Rising exposure to microfinance at Sri Lankan nonbank financial institutions (NBFIs) could pose a risk to their credit profiles, says Fitch Ratings in a media release on Friday. The exposure among Fitch-rated NBFIs which stood at just 4 per cent of total loans of these entities as recently as March 2014, rose dramatically to 27 per cent by December 2015. Fitch estimates that loan-book exposure to microfinance accounted for about 30 per cent of loans at end-March 2015 at 10 listed NBFIs. The release said that Fitch believes that lending to this segment is likely to be more susceptible to asset-quality deterioration during periods of economic stress.
Furthermore, Sri Lanka continues to lack a comprehensive regulatory and supervisory system for the microfinance sector. As a result, many of the large number of institutions engaged in the provision of microfinance are unregulated. Efforts to introduce such regulations have been ongoing for many years, including the passing of a microfinance bill. “Fitch maintains that the passage of prudential regulatory requirements on microfinance entities should be positive for the financial sector,” the release said. Fitch-rated NBFIs have made efforts to manage the risk of their significant exposures to microfinance through product structuring, regular collections and close contact with borrowers.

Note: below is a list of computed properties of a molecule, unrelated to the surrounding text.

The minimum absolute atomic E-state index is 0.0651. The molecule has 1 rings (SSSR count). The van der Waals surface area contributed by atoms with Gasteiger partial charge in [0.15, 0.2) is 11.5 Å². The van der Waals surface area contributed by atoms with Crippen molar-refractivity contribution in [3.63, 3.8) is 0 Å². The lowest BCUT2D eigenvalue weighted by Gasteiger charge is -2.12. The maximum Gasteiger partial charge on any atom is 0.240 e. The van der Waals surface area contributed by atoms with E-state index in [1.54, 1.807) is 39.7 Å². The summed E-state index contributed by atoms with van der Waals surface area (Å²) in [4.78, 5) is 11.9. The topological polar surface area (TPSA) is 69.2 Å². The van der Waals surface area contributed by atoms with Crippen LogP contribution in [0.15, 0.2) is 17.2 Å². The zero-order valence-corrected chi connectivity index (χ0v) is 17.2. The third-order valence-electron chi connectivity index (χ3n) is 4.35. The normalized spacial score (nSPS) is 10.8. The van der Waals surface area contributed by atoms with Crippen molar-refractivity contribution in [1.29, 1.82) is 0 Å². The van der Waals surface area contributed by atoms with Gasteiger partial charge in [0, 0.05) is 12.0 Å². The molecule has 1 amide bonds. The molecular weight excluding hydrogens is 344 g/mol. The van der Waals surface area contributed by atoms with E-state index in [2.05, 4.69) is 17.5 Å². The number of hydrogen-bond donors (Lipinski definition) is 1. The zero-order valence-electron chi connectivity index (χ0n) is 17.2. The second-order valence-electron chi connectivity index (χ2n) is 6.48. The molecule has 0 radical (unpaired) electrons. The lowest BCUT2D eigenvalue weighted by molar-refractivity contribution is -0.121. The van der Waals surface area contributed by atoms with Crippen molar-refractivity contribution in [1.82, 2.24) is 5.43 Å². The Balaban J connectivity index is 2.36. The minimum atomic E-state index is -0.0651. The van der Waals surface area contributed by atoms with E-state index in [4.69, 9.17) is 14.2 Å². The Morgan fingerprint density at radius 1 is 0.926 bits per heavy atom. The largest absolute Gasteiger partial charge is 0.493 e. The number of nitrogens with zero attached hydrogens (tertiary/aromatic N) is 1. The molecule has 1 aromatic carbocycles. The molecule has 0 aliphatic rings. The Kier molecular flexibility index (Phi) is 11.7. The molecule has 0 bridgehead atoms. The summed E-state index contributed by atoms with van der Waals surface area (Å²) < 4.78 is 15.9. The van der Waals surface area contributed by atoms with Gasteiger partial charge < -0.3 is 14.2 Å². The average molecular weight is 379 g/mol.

Lending rates on microfinance are also generally high, due to the greater credit risk of this type of lending. “Nonetheless, the rising exposure to microfinance points to increased risk for NBFIs, especially during a period when operating conditions could become more challenging for the financial sector as a whole,” it said. While Fitch expects Sri Lanka’s real GDP growth to remain relatively high at above 5 per cent through 2017, the outlook for the financial sector is largely dependent on the operating environment, and volatility remains a key risk in the economy.